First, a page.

HH: "I know! It's just something I wanted to wear and people I knew wanted to wear it, and it was just a bit of fun that resonated in the right way. It was the right time and place; it was a time when the fashion industry needed to show themselves to have a sense of humor. That's a very massive part of the industry now: We have a very open-door policy and social media means that people are much more aware of what designers personalities are, not just what their work is like."
There are certain tropes of designers, but you’ve stayed true to your brand.
HH: "Yeah, because the DNA of the brand is basically my personality, which means it's so much easier for me in that it’s just natural. I think both in my creative output (my clothing) and my marketing, it's very much an extension of my personality itself, so it' much easier than trying to be something you're not. To then turn that into a marketing proposition is exhausting. It's just like: I want to be me and if that works, great, if it doesn't, oh well."
So, what came after the shirts? There was a lull where we didn’t see much from you anymore.
HH: "I was trying to really affirm myself as a whole, ready-to-wear designer, I suppose. Since day one, I've always seen House of Holland as a brand. I didn't study design so that didn't sit very comfortably with me. So, I approached it as: I started a brand and that’s what I'm building. Those T-shirts went from zero to 100 so quickly. It was impossible to maintain that level of attention and global distribution. Especially when people were like, Oh, House of Holland, that’s a T-shirt brand, I was like, Okay, but here’s what else I can do."
Were people not really interested in that?
HH: "They were. It was in the UK; we still had great press and loads of attention. In the way that Agyness' career exploded, at the time, we were still barely making clothes."
Do you think she helped that exposure of that?
HH: "100%. It was crazy how synonymous those two things were. The week that I launched my T-shirts, she had her hair cut the day before we shot her in them. And she had it cut by some guy on her shoot and that was the shoot that launched the haircut. So, it was like, even though she had a hat on people were calling it the shoot that launched a thousand haircuts. But I was like, She’s wearing a hat. She took off at exactly the same time, and so it was like we were sort of synonymous with each other. I got a lot of attention globally from that, in a sense.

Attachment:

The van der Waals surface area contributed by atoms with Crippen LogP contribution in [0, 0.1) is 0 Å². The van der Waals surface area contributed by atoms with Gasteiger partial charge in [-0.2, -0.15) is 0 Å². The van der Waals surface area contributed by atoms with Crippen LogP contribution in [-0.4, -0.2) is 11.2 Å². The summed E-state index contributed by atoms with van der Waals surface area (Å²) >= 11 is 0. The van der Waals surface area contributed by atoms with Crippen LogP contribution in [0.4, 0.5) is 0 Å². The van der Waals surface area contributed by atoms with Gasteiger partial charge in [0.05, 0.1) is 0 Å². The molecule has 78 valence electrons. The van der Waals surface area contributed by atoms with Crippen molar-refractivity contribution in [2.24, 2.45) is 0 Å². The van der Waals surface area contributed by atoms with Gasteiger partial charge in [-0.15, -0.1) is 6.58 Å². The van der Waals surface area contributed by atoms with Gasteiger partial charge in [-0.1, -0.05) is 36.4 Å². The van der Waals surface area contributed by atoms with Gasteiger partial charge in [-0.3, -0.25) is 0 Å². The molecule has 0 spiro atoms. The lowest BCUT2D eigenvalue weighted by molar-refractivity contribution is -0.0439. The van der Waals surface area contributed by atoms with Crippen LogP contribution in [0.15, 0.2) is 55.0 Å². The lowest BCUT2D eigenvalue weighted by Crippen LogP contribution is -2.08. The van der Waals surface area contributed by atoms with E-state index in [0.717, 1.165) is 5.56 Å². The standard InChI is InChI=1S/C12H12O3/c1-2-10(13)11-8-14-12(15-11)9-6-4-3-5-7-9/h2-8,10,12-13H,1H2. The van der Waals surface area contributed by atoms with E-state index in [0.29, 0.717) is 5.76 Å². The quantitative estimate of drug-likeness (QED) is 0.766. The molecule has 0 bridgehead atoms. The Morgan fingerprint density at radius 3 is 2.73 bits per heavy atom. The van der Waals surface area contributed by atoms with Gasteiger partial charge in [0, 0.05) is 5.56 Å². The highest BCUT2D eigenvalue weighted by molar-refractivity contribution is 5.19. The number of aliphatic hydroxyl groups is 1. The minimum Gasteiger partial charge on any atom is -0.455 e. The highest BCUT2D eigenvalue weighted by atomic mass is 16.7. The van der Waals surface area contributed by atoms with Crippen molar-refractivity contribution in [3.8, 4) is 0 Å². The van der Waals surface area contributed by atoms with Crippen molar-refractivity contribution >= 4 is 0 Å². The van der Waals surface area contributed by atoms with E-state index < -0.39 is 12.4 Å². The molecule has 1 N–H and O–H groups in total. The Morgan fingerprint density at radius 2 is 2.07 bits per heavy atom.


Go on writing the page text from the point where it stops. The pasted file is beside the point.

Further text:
"I think the reason why it worked was that people could see that I hadn't hired her for a shoot and that it’d been more like, Let's go to a party. We lived in the same house for five years — we were just mates. There were a lot of things that people could see what was authentic about it."
Are you guys still good friends today?
HH: "Oh yeah. I talked to her not last night, but the night before."
So, designers are using T-shirts (again) to get a message out there. Is that kind of why you shifted to more political slogans?
HH: "As I've got older, I've become less able to not say something. There are also certain things that are happening in the world that you just have to talk about. I was so vocal about the Brexit thing because I just — I didn't get it. And we were asked so many times to do political T-shirts back in the day. But like, Katharine Hamnett? She can have it. I don't want it to seem like we did the same thing."
Was there ever a thing between you guys for having similar aesthetics?
HH: "We've never met. But I’m aware that she isn't my best friend."
Did you guys ever speak about that at all?
HH: "No. That's why I was quite definite in that decision. Ours were fun and playful — they were never meant to offend anyone. They were never meant to infringe upon anyone's thing. It was a conscious decision to try and do our own thing. And with the messaging behind them, it makes sense to become more politicized with them as I get older."
Why haven't you made a Trump one?
HH: "Because I don't even want to give him airtime. I don't even want to be seen to be profiting off his name either. I just don't want to engage. I mean, I'll engage to the point where I'll educate myself and be aware of it, but if I had a product with his name on it, it's just bringing his energy into my space, and like — no thank you. I’m not gonna stay silent and not do anything, but I think on the business side, I don't want to."
Photo: Karl Prouse/Catwalking/Getty Images.
House of Holland fall 2007
Photo: Karl Prouse/Catwalking/Getty Images.
House of Holland spring 2008
With the industry completely different than when you entered it, what’s happening now?
HH: "I’m a Gemini, so I love change. It’s what I thrive on. We've managed to keep a very compact team, so we're quite agile. We can change the way we do things very easily: we can launch menswear, we can launch different collections, we can work on different product categories, and we can do shows in a different way. I think we're supposed to be a creative industry, so we really need to be creative about it.
"There’s this misconception that fashion is this really young, vibrant, creative industry, when in fact, there are really large swathes of the industry that are run by old people who are set in their ways and are very focused on what's being performed. But I think it’s really started to shift now and people are starting to acknowledge that they are having to make changes. I'm very much happy to go with the flow."
We forget that just because all eyes aren't on someone or something that doesn't mean it’s not working.
HH: "Exactly. They're probably more successful because they're not spending all their money on making you look at them, to be honest. It's an exciting time. I'm so excited that I'm still doing it. Ten years! I just made some T-shirts as a joke, and I was like, Oh, I'm still here. I love what I do and I'm so excited to do it every day; it’s all part of the fun."
How happy are you right now in this moment?
HH: "Right now, in this moment? Probably an eight."